27 February 2013

Time travel.

Hell, I'm convinced, is not a physical place.  It is a customer service hotline.

The vein-throbbingly maddening call I made to my mobile carrier today was the culmination of a series of vein-throbblingly maddening interactions I had with various customer service representatives over the last few weeks.  This must be part of phone companies' strategy -- each employee is trained to mislead you in a different way, and to inform you that whatever the previous employee told you was wrong.  As the wrong turns build up and twist in on themselves, they constitute a labyrinth of policies and fine print and exceptions, and as you try to explain your way through it to the representative on the other end of the line, you feel like a mental patient, and decide to cut your losses and hang up before you lose what little sanity you have left.  They're dastardly.  Their schemes are masterly.

But today I made it past that threshold, out into the insane realm on the other side.  Throwing prudence to the wind, I stayed on the line, using stronger and stronger profanities until I was transferred to "John".  And then a miracle happened.  John listened.  John responded.  As I carefully walked John back along the convoluted trail of bread crumbs detailing my blind struggle against the customer service hydra, one fee after another fell away like scales from my eyes.  It felt good.  A past-due bill of $121.60 became (over the course of 29 minutes and many soothing, faintly accent-inflected words from John) a non-past-due bill of $38.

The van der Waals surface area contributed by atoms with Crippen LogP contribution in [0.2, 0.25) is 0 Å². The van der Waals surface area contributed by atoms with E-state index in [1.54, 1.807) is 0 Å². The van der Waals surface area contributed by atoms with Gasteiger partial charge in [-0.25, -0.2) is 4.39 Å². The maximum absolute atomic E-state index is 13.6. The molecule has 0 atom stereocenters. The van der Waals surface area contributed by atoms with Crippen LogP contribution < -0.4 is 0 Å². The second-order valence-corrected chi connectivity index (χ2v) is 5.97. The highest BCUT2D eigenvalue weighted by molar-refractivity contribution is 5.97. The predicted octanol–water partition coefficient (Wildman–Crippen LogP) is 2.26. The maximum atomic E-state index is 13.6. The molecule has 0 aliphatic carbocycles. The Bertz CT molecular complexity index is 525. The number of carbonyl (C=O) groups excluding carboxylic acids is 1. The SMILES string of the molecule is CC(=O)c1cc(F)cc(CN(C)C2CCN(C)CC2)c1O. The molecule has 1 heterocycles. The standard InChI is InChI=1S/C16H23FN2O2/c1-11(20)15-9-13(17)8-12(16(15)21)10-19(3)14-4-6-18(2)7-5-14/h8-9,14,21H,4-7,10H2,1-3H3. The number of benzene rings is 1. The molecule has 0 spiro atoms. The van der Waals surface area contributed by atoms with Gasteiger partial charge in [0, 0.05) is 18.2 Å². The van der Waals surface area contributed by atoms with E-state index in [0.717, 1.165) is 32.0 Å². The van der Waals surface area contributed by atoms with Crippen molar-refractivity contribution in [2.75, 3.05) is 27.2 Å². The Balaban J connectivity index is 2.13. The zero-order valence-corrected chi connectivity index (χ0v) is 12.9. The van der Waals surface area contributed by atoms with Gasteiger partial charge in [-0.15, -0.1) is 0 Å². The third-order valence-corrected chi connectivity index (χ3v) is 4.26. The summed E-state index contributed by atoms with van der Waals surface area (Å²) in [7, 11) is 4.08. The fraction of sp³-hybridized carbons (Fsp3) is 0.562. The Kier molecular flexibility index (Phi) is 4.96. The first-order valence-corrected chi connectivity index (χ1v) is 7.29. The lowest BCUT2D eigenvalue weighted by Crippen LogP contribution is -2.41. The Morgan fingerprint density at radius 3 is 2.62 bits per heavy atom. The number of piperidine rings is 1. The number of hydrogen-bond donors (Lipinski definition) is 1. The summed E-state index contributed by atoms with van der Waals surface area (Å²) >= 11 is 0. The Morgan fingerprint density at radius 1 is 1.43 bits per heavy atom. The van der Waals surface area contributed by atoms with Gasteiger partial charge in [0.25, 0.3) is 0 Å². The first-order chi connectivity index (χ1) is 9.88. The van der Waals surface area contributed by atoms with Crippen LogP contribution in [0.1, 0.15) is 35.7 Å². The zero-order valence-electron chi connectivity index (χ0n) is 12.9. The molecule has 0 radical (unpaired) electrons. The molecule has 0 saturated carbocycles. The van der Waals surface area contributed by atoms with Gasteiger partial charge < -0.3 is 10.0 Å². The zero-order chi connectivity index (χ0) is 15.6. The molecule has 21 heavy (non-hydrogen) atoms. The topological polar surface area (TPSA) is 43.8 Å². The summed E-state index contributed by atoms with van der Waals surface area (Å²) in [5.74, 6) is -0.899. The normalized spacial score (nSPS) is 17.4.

By the end of the call, I was brimming with such gratitude that I had to know more about my angelic benefactor.  I asked John where he was from.

John: "To be honest, we're in a different century."

me: "You're in a different century??"
John: "Yes, a different century.  We're in the Philippines."

I told him he had excellent English (which had been emphatically true for the first 28 minutes of our conversation), hung up, and praised God.

19 February 2013

Spit and sweat.

My shoes are still squelching, my hair is still sopping, Rooney’s earnest, hormonal guitar riffs still jangle in my ears. I just got back from another running date with the river in the rain at night, and before anything else I just have to record that the alluvial world is rich and fertile and wet and just lends itself to being alive in. Being alive in it, in fact, feels great.